Food Friday: Family Dinner

It’s summer and the kids are home. Why not take advantage of their company and get serious about some awesome family dinners ? Sounds like fun, right ? But it’s much more. According to a considerable body of research on the subject, family dinners are important to well being. (Reference:

Family dinners are associates with the following findings: 

  • Better academic performance 
  • Higher self esteem
  • Greater sense of resilience 
  • Lower risk of substance abuse 
  • Lower risk of teen pregnancy 
  • Lower Risk of depression 
  • Lower likelihood of developing an eating disorder 
  • Lower rates of obesity 

Let’s think about why. 


The family dinner is a testing ground for the performance of a family group as a team. And yet, pulling it together to make a family dinner is not all that hard. It is within most every person's or every family's reach. Engineering the family dinner is an exercise destined for success. Most people are grateful when someone makes them something to eat, no matter how simple. It is a primal act of caring, usually free of strings, that one person does for others. Thus a dinner is easy to produce and easy to accept. 

Children and teens can and should help prepare the dinner, even if is just setting the table. They learn preparation and cooking skills, and they learn to pitch in. They also learn that if they don’t pitch in, they will stand out. 

The family dinner is a time when most families put aside conflict, since conflict at the dinner table just doesn’t work. The ritual and the food cause us to make a deliberate change in our behavior for the better. We cease to be isolated individuals and come together to make something more, a family or a even a social group. Thus, it is very hard for someone to be lonely at the table. At the table, it is graphically obvious that you come from somewhere, and that you have a place.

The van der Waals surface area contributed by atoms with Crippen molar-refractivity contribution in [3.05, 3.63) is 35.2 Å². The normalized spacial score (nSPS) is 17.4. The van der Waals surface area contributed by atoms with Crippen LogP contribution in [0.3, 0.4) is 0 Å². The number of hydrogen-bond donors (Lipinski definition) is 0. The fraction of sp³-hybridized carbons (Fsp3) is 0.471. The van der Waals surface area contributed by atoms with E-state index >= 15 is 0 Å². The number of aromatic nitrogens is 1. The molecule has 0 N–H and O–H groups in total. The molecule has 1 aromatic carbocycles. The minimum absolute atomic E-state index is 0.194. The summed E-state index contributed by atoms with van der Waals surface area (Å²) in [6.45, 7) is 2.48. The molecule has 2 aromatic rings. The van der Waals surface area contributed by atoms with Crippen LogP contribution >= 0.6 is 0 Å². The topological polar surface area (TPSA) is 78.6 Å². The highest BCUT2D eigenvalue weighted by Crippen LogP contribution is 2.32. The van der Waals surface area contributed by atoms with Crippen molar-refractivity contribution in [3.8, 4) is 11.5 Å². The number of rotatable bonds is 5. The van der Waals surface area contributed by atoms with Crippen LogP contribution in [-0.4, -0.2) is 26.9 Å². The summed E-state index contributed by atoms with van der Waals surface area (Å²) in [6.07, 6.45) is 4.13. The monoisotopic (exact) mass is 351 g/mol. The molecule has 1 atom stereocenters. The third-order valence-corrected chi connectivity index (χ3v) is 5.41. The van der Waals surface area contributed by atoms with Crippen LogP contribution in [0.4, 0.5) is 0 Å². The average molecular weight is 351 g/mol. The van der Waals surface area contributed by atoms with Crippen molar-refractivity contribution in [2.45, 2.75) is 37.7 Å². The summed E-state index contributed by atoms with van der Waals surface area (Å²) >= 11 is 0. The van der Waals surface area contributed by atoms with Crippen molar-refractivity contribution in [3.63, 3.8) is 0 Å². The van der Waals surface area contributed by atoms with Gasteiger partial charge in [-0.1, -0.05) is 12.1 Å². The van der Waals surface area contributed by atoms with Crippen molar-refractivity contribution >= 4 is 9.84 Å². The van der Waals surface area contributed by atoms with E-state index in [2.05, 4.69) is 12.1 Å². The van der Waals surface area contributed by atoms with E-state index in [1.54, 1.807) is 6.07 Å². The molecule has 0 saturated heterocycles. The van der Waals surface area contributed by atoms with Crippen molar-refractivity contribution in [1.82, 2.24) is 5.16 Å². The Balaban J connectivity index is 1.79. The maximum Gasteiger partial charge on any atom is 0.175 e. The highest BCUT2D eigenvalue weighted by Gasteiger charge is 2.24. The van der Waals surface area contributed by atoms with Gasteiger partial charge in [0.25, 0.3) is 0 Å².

Our family table has extended into the adulthoods of our children and to the younger cousins and their friends. We are very lucky in that regard. Most of them have gone off to college and have come back, bringing spouses, girlfriends, friends and grandchildren in tow. They have each developed family table specialty skills. Echo bakes and is an award winning amateur chocolatier. Forest is lately enamored of our Instant Pot, a cool pressure cooker, which enables you to make impressive meals with little planning or tending. Geri does veggies and my son in law does smoked meats and salads. Vale is smoothie man. Hanna my niece is a cake decorating expert. They are all serious students and professionals, but they have all come to be serious foodies too.

Stepping back, I see that no matter what their fancy, the whole thing is one big shared hobby, and when we do food, everyone is pretty happy. A happy hobby. Moreover, while it was simple and easy when they were little, they have, on their own, leveled up, as the gamers say. They relish the acquisition of skills needed for their culinary hobbies, and that gives them social confidence. Finally, they relish the presentation of their dishes to others. The “ breaking of bread” has always been a bonding experience and in a family this is nothing but good. 

Think about all this this summer, when your kids are around more, and hopefully you have a little more time. All you have to do is start something fun in the kitchen. Put your heart into and it and invite others to join in the process of creation. It will take on a life of it’s own.